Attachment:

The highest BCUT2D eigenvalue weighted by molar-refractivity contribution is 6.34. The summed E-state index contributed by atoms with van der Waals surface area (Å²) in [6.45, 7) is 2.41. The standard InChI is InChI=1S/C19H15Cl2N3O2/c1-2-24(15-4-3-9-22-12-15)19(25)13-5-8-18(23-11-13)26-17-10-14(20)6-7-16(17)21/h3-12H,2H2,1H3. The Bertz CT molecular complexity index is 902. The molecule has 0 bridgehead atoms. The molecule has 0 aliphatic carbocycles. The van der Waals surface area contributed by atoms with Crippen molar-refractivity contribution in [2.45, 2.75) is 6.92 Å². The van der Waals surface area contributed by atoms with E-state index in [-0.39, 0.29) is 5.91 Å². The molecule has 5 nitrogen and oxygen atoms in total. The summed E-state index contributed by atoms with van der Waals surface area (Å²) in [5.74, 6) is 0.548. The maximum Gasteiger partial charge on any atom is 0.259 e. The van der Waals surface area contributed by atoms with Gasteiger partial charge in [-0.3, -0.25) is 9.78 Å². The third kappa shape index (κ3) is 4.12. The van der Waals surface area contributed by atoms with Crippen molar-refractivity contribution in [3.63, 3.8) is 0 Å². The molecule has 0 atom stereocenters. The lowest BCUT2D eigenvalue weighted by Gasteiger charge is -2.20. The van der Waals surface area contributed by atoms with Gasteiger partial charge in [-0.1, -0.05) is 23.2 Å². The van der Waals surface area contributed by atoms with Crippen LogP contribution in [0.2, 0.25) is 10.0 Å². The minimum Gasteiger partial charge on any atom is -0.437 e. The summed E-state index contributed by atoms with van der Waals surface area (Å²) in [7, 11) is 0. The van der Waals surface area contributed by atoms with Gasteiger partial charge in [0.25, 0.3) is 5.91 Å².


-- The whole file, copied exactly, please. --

The highest BCUT2D eigenvalue weighted by molar-refractivity contribution is 6.34. The summed E-state index contributed by atoms with van der Waals surface area (Å²) in [6.45, 7) is 2.41. The standard InChI is InChI=1S/C19H15Cl2N3O2/c1-2-24(15-4-3-9-22-12-15)19(25)13-5-8-18(23-11-13)26-17-10-14(20)6-7-16(17)21/h3-12H,2H2,1H3. The Bertz CT molecular complexity index is 902. The molecule has 0 bridgehead atoms. The molecule has 0 aliphatic carbocycles. The van der Waals surface area contributed by atoms with Crippen molar-refractivity contribution in [2.45, 2.75) is 6.92 Å². The van der Waals surface area contributed by atoms with E-state index in [-0.39, 0.29) is 5.91 Å². The molecule has 5 nitrogen and oxygen atoms in total. The summed E-state index contributed by atoms with van der Waals surface area (Å²) in [5.74, 6) is 0.548. The maximum Gasteiger partial charge on any atom is 0.259 e. The van der Waals surface area contributed by atoms with Gasteiger partial charge in [-0.3, -0.25) is 9.78 Å². The third kappa shape index (κ3) is 4.12. The van der Waals surface area contributed by atoms with Crippen molar-refractivity contribution in [3.63, 3.8) is 0 Å². The molecule has 0 atom stereocenters. The lowest BCUT2D eigenvalue weighted by Gasteiger charge is -2.20. The van der Waals surface area contributed by atoms with Gasteiger partial charge in [-0.1, -0.05) is 23.2 Å². The van der Waals surface area contributed by atoms with Crippen LogP contribution in [0.2, 0.25) is 10.0 Å². The minimum Gasteiger partial charge on any atom is -0.437 e. The summed E-state index contributed by atoms with van der Waals surface area (Å²) in [7, 11) is 0. The van der Waals surface area contributed by atoms with Gasteiger partial charge in [0.25, 0.3) is 5.91 Å².